School was something that Theo didn’t enjoy but Oakley helped make that less upsetting by just being part of Theo’s life. “Even though Oakley wasn’t able to go to school with Theo, the school were amazing and and got involved with helping Theo share Oakley with his classmates through visuals,” says Jo. “This helped the other children see Theo differently. It also helped Theo’s relationships with his teachers,” says Jo.
Previously, when Theo came home from school, he would go straight out onto his trampoline to bounce and gain some relief from the sensory overload he’d experienced during his school day. “That changed immediately, too,” recalls Jo. “As soon as Theo came through the door, he’d seek out Oakley for cuddles, strokes and laughs. It was absolutely magical to see Theo’s anxiety, stress and unhappiness melt away through his interaction with Oakley.”
After a few months and as he got bigger, Oakley also showed a natural inclination to ‘body rest’; where a dog will lay the weight of its body over a person which gives a comforting sensation of deep pressure. “It’s something that children with autism find incredibly soothing so Theo is a big fan,” explains Jo. “But Oakley will also do it to any one of us if he senses we’re upset about something. His lovely, calm presence is so relaxing.”
Building a strong bond
Oakley is now two years old – an impossibly handsome, leggy, 31kg package of joy who Jo describes as “my absolute little star.”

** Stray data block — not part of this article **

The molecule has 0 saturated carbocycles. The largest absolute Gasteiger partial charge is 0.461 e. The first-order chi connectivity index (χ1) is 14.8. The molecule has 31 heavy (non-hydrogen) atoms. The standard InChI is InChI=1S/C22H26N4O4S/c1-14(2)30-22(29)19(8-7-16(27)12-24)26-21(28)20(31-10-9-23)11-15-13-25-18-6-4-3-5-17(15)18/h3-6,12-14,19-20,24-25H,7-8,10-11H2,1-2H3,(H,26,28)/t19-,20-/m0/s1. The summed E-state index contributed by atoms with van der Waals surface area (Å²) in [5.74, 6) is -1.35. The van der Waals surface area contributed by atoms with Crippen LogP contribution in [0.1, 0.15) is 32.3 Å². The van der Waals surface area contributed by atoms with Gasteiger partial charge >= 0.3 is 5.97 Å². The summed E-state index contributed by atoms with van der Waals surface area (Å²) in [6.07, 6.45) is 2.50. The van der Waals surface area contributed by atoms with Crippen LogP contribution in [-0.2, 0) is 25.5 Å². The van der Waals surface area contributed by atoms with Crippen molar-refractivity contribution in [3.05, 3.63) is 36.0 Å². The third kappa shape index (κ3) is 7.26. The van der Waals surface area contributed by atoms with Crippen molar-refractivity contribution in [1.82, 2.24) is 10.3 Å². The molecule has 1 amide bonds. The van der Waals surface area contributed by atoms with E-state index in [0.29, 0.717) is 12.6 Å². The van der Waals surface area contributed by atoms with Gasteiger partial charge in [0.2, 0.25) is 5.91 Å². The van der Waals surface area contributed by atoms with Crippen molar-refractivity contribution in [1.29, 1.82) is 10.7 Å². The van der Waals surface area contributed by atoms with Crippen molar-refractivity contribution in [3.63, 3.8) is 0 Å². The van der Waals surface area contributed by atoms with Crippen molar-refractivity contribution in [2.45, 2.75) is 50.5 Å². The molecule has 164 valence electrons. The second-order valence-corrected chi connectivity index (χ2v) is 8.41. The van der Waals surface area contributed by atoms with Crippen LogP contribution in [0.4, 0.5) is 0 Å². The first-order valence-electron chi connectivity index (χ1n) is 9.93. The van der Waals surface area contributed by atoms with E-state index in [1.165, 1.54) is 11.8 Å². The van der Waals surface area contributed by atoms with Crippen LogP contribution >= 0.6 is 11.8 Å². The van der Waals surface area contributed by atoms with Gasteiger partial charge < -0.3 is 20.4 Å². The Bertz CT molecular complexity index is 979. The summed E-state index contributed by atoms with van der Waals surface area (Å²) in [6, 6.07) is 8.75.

Since coming into the family, Theo’s moods have stabilised and the love he and Oakley have for each other is unconditional.
And now that Oakley’s old enough to teach, the techniques that Jo learned in the Family Dog workshops are starting to come together.
“We’re starting to refine the body rest a bit and also teach him just to use his head – a technique called a ‘head rest’ which we learned in the workshops,” Jo explains. She is also teaching Oakley to use ‘talking buttons’ – another method that the Family Dog workshops teach. “The buttons are devices that you can record a single message on,” explains Jo. “They’re big enough for a dog to either place a paw or a nose on to set it off.
Jo says she’s likely to use the buttons for ‘transitions’ – for example, letting Theo know when it’s time to end screen time, bed time, homework time and helping him to choose which homework to do. “Theo wants to help train Oakley to do this which will, I’m sure, strengthen their bond even more,” she says.
Lockdown is hard for everyone but especially for families with a child with autism. Jo says that now, more than ever, Oakley has made everything so much easier to bear. “Lockdown would have been so much harder without him,” she says.
The whole family agree, saying: “He provides us with unconditional love and entertainment every day; he’s so loveable and playful. He helps to relieve stress and tension and is a great distraction. He always knows if you’re having a bad day and is always there for you.”
Theo adds: “Oakley makes us all laugh and he makes me very happy. I love the funny dance he does when we give him a treat! Oakley is my best friend and I hope Oakley knows this. I hope I am also Oakley’s best friend.”
Our Family Dog team gives advice and support to help families with an autistic child to get the most out of their relationship with their pet dog. Find out more about our Family Dog service here.